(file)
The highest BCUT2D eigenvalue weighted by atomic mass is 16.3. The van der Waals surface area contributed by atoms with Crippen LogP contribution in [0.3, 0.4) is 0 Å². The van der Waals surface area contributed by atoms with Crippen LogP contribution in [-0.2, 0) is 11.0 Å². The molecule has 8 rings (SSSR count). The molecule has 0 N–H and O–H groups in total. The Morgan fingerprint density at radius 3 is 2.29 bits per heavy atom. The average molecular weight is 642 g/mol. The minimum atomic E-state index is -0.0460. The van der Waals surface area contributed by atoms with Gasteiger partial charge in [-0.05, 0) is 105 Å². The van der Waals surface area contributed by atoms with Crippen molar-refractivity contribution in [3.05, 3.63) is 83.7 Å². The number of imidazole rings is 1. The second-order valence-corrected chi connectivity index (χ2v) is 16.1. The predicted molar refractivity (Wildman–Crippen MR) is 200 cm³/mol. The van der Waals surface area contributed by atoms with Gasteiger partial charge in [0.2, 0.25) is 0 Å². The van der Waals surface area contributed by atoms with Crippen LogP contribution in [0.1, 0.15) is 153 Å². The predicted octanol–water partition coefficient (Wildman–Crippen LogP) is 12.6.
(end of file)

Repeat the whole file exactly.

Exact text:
The highest BCUT2D eigenvalue weighted by atomic mass is 16.3. The van der Waals surface area contributed by atoms with Crippen LogP contribution in [0.3, 0.4) is 0 Å². The van der Waals surface area contributed by atoms with Crippen LogP contribution in [-0.2, 0) is 11.0 Å². The molecule has 8 rings (SSSR count). The molecule has 0 N–H and O–H groups in total. The Morgan fingerprint density at radius 3 is 2.29 bits per heavy atom. The average molecular weight is 642 g/mol. The minimum atomic E-state index is -0.0460. The van der Waals surface area contributed by atoms with Gasteiger partial charge in [-0.05, 0) is 105 Å². The van der Waals surface area contributed by atoms with Crippen molar-refractivity contribution in [3.05, 3.63) is 83.7 Å². The number of imidazole rings is 1. The second-order valence-corrected chi connectivity index (χ2v) is 16.1. The predicted molar refractivity (Wildman–Crippen MR) is 200 cm³/mol. The van der Waals surface area contributed by atoms with Gasteiger partial charge in [0.2, 0.25) is 0 Å². The van der Waals surface area contributed by atoms with Crippen LogP contribution in [0.1, 0.15) is 153 Å². The predicted octanol–water partition coefficient (Wildman–Crippen LogP) is 12.6.